Back in October 2012, Citigroup reported that the timing of this increased cash flow into developing economies tracked closely with the launch of the Federal Reserve's new program of asset buying (Quantitative Easing 3, or something) in September. And that about 90% of the global total in these flows came from North America.
So far, the early numbers show money flowing back into Japan with the start of the Bank of Japan's more aggressive asset-buying program. But I'd be surprised if we don't start to see outflows from that country, too, as the program ages.
The effect of these cash flows has been, as you'd expect, rising asset prices in developing economies.
In February, real estate prices in China climbed in 62 of the 70 cities the government tracks. Prices in Beijing rose 5.9% from a year earlier; in Guangzhou, they were up 8.1%. The effect in smaller economies has been even greater. In Indonesia, for example, real estate prices in Jakarta are rising at a 30% to 40% rate and in second-tier cities at a 50% rate.
All this has led institutions such as the Asian Development Bank to warn that with near-zero interest rates, emerging markets could become swamped by cash inflows. (You can find the bank's January 2013 warning here (.pdf file).
And it has led countries such as China to impose new curbs on the real estate market, such as a new 20% tax on profits in a sale, as well as higher interest rates and down payments for purchases. In addition, China, South Korea and Taiwan have intervened in the currency markets in order to slow or reverse the appreciation of their own currencies.
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If you go to Washington, D.C., there is a plaque on the garage where Woodward and Bernstein met Deep Thoat. It's right out there on the sidewalk.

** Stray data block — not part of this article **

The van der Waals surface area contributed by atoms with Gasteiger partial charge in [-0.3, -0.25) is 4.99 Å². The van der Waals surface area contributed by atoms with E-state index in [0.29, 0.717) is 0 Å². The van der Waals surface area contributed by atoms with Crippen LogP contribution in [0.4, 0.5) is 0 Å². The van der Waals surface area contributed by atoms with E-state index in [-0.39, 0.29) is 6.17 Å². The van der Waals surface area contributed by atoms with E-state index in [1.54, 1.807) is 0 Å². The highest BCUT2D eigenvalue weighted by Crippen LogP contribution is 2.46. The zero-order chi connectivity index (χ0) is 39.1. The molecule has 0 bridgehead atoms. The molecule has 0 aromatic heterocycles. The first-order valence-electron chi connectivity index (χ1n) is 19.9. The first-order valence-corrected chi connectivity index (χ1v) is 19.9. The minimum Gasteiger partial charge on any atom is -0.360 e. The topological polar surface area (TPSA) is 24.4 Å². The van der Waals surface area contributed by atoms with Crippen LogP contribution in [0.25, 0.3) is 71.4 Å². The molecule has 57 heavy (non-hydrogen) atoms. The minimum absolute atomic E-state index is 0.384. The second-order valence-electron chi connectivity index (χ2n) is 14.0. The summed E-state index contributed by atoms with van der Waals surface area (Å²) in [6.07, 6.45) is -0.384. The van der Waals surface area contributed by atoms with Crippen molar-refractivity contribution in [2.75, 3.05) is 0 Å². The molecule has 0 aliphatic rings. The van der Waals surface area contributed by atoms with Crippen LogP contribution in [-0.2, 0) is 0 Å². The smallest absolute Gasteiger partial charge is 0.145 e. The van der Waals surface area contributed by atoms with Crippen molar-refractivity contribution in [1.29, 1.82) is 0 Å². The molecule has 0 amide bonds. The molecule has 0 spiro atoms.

And Deep Throat said: "Follow the money."
At what figure would some of you think we had a deficit problem 20 trillion? At what interest rate over the next 5 years do you think we will pay to finance that debt,does that matter? We have no plans on actual deficit reduction from the left only revenues and reduction of the rate of increase in spending.Government pensions next problem on the horizon is my bet,Obama care coming in way more expensive than thought,un-employment numbers really not showing the REAL unemployed just those still elligible for benefits,disability claims rising,food stamp partisapation rising,welfare rising.To me things don't look to rosey.
It matters not whether it's China, the US, or some third World hole in the wall, we are all connected. When the Big Boys fall, the rest will follow. Jimmy will say he didn't see that coming either. They will say you didn't see it coming either. They are wrong.
I am 57 years old and have a nice nest egg for retirement-50% Pimco bonds,27% cash,10% in a pretty good reit and the rest in the market.I personally am very afraid of the U.S. government debt.Cash is actually losing money for me in fees-but I am very very tempted to put it all in Cash right now and preserve my money and just wait for 5 more years to retire and make sure I'm completely debt free till then.I will not be purchasing anything until I am more confident in the direction this county is going,so My little bit of purchasing power will not help this economy for a while.
Buy American. Ya Pound on the table! Ya, what a great setiment.
Then be honest. If you go to the store to buy a broom. You see two brooms, both look nice, both move the dust from one side of the floor to the other. One costs $15 the other $10. Which one do you buy? Do you look to see which one was produced by over paid union labor, and with expensie solar energy, and which one was made in Mexico? Do you? The honest answers is no you don't look. OR if you do look you say "Look that Greedy American Company wants to over charge me!".